- Social Insurance;
- National Training Fund Levy.
Universal Social Charge 2011:
The Finance Act 2011 abolished the income levy for 2011 and subsequent years and provided for the introduction of the Universal Social Charge.
The Universal Social Charge (USC) is payable on gross income from all sources (relevant employments and relevant income). The charge is calculated before tax reliefs, losses or pension contributions. Relief is allowed for legally enforceable maintenance payments and certain capital allowances.
You can register for Employer's PAYE (Pay As You Earn) / PRSI (Pay Related Social Insurance) with the Revenue service.
You are not legally bound to pay an employee who is off work sick. As an employer you can formulate your own policy on sick pay. However some industries are covered by registered employment agreements (REA's) and Employment Regulation Orders (ERO's), which may contain regulations regarding sick pay.
All accidents in the workplace should be reported to the employer. You must then record the details of the incident. You, the employer, are also obliged to report any accident that results in an employee missing three consecutive days at work (not including the day of the accident) to the Health and Safety Authority.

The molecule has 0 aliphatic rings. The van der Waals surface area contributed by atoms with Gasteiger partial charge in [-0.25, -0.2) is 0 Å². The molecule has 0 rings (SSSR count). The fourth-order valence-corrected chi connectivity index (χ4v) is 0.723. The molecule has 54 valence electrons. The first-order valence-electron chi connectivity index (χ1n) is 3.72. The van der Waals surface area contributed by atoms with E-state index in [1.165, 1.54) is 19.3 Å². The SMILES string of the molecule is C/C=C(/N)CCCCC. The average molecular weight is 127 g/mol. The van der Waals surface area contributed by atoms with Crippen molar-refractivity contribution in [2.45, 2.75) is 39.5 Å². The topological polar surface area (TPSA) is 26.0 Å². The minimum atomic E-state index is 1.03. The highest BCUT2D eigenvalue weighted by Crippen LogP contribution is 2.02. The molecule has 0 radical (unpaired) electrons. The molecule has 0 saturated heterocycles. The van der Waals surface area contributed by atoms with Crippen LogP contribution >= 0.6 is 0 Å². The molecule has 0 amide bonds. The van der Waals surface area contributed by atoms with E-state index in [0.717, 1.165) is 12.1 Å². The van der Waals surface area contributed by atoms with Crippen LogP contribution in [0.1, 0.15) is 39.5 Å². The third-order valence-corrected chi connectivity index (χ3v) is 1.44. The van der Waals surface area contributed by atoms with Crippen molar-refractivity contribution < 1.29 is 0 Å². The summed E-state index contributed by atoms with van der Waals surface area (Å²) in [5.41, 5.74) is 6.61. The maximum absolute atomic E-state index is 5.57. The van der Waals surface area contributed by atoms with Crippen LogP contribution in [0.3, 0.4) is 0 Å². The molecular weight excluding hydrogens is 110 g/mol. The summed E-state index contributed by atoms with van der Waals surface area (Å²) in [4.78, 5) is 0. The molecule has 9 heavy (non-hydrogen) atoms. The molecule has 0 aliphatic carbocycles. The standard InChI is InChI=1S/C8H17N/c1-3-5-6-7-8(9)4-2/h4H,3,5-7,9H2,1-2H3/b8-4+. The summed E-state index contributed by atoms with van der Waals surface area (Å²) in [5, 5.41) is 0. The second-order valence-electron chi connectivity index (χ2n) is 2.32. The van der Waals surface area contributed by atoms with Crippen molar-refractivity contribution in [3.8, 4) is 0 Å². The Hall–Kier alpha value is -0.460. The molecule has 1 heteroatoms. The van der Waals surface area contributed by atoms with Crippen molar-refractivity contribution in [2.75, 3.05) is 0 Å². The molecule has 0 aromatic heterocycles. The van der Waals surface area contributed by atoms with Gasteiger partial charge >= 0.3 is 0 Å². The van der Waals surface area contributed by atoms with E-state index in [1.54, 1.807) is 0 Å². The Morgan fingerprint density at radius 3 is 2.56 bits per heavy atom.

An employee who has suffered an injury at work cannot seek compensation from you, the employer, under healthy and safety legislation but they can make a personal injury claim through InjuriesBoard.ie. The Board gives an independent assessment of personal injury claims for compensation following an accident (only in cases where the liability/legal issues are not disputed). If either you (the employer), or the employee rejects the assessment the Board will issue an authorisation allowing the employee to make a claim through the civil courts.
Ireland's National Employment Rights Authority has produced a helpful guide for employers.
Taking Care of Business is the Health and Safety Authority's (HSA) wide ranging initiative to support and assist Small Business to deal with health and safety in their workplaces
The HSA also has a range of other documents for download including information on safety in specific industrial sectors.
Business access to state information and services (BASIS) delivers government information and services to businesses online. The information is structured around the lifecycle of a business.